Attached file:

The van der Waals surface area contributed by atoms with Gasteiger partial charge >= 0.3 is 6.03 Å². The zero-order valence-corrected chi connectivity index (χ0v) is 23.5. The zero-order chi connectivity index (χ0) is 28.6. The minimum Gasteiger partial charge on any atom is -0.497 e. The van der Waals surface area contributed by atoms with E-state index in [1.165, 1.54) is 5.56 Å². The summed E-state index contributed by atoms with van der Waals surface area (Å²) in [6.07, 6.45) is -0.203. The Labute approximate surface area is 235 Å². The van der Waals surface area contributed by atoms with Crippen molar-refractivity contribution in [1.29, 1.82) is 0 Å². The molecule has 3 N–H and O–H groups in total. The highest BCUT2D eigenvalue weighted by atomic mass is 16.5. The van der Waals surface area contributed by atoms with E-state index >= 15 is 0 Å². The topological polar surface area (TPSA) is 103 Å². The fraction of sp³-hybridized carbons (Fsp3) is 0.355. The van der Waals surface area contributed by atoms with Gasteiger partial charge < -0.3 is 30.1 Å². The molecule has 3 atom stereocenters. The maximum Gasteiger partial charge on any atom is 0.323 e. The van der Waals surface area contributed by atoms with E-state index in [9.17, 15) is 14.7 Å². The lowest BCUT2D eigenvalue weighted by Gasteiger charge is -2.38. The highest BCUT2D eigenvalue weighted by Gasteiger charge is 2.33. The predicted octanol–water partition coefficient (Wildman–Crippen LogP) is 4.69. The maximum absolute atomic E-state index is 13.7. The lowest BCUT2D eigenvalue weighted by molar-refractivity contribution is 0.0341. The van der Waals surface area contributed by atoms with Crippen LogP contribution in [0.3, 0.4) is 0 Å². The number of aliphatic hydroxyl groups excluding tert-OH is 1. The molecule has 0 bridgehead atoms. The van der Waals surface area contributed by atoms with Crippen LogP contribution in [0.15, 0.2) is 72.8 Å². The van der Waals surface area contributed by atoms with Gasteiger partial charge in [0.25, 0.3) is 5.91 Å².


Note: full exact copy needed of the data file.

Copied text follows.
The van der Waals surface area contributed by atoms with Gasteiger partial charge >= 0.3 is 6.03 Å². The zero-order valence-corrected chi connectivity index (χ0v) is 23.5. The zero-order chi connectivity index (χ0) is 28.6. The minimum Gasteiger partial charge on any atom is -0.497 e. The van der Waals surface area contributed by atoms with E-state index in [1.165, 1.54) is 5.56 Å². The summed E-state index contributed by atoms with van der Waals surface area (Å²) in [6.07, 6.45) is -0.203. The Labute approximate surface area is 235 Å². The van der Waals surface area contributed by atoms with Crippen molar-refractivity contribution in [1.29, 1.82) is 0 Å². The molecule has 3 N–H and O–H groups in total. The highest BCUT2D eigenvalue weighted by atomic mass is 16.5. The van der Waals surface area contributed by atoms with E-state index >= 15 is 0 Å². The topological polar surface area (TPSA) is 103 Å². The fraction of sp³-hybridized carbons (Fsp3) is 0.355. The van der Waals surface area contributed by atoms with Gasteiger partial charge < -0.3 is 30.1 Å². The molecule has 3 atom stereocenters. The maximum Gasteiger partial charge on any atom is 0.323 e. The van der Waals surface area contributed by atoms with E-state index in [9.17, 15) is 14.7 Å². The lowest BCUT2D eigenvalue weighted by Gasteiger charge is -2.38. The highest BCUT2D eigenvalue weighted by Gasteiger charge is 2.33. The predicted octanol–water partition coefficient (Wildman–Crippen LogP) is 4.69. The maximum absolute atomic E-state index is 13.7. The lowest BCUT2D eigenvalue weighted by molar-refractivity contribution is 0.0341. The van der Waals surface area contributed by atoms with Crippen LogP contribution in [0.3, 0.4) is 0 Å². The number of aliphatic hydroxyl groups excluding tert-OH is 1. The molecule has 0 bridgehead atoms. The van der Waals surface area contributed by atoms with Crippen LogP contribution in [0.15, 0.2) is 72.8 Å². The van der Waals surface area contributed by atoms with Gasteiger partial charge in [0.25, 0.3) is 5.91 Å².